British computer experts acknowledged defeat on Friday after a German amateur radio enthusiast won a challenge to crack secret messages encoded by a World War Two cipher.
Joachim Schueth, from the German city of Bonn, managed to intercept a special radio transmission and decipher a super-complex code in less than two hours using software he wrote for the challenge.
Britain's Colossus computer, built in the 1940s to break secret German transmissions during the war and painstakingly rebuilt over the past 14 years, was still racing through its computations to come up with a solution.
Schueth's computer program actually managed to crack the hardest part of the challenge -- deciphering the code of a Lorenz SZ42 encryptor, which has approximately 16 million million million permutations -- in just 46 seconds.
It's a brilliant piece of work, really really impressive, said Andrew Clark, director of Britain's National Museum of Computing, which designed the challenge and is overseeing the running of Colossus, based at Bletchley Park outside London.
He's used a program that is highly optimized for this task and he's designed it very well.
We're really pleased and very impressed. It highlights the strength of the international community working together.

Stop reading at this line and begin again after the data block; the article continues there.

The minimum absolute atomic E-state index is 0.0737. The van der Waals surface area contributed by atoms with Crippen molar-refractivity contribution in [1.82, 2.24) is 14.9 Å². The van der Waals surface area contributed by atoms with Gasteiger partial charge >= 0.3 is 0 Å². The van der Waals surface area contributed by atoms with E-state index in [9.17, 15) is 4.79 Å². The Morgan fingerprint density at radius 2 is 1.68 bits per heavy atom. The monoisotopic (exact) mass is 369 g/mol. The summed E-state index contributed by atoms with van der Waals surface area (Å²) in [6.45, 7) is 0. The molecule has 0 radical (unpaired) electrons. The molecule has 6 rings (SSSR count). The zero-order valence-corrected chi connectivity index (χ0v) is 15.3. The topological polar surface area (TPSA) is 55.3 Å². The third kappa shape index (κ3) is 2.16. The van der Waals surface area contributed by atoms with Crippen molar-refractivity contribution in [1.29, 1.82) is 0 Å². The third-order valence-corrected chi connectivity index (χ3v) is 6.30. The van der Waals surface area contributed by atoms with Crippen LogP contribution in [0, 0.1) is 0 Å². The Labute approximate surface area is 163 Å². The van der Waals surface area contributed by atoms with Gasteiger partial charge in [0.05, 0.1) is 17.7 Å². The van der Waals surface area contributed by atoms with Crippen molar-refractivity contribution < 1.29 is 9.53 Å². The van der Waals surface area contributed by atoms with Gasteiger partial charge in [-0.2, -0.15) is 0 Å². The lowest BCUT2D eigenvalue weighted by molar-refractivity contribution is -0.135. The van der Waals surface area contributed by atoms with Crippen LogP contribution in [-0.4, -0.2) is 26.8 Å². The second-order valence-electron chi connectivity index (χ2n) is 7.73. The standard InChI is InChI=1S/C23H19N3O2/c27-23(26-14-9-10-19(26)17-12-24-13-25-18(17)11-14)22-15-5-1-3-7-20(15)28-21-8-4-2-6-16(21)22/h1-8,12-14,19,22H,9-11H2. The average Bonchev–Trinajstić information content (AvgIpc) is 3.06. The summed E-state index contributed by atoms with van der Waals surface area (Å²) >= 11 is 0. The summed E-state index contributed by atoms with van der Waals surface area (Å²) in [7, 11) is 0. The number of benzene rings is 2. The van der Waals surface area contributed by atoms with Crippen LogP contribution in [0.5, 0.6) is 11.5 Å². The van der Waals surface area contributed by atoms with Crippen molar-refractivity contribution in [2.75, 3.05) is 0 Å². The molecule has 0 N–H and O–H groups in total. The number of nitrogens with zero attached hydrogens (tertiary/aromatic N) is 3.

Schueth was not immediately reachable for comment, but on his Web site he explained in a very low-key way how he had gone about defeating a machine that in its day was the most powerful calculator in the world and the forerunner of modern computing.
Putting Colossus in a competition with modern computers may be a bit unfair, he wrote.
Colossus was an ingenious construction and a landmark in the history of computing. But technology has very much evolved since: When fed with a usable ciphertext, the quick-setting program ... found the setting of all 12 wheels within 46 seconds.
The Lorenz cipher is based on wheels that can have an almost infinite range of settings.
Colossus, a truck-sized computer built in 1943-4 with the help of mathematicians such as Enigma code breaker Alan Turing, has worked out five of the wheel settings so far and is expected to complete the task in about six hours.
Clark was full of praise for Schueth, who German scientists who helped design the challenge said they had never heard of. He hopes Schueth will visit Bletchley Park to receive a reward.
Colossus was a top-secret project during World War Two -- it only came to light in the 1970s -- that helped crack secret German commands on troop movements and supplies. Winston Churchill, Britain's war-time prime minister, credited it with helping to shorten the war by up to 18 months.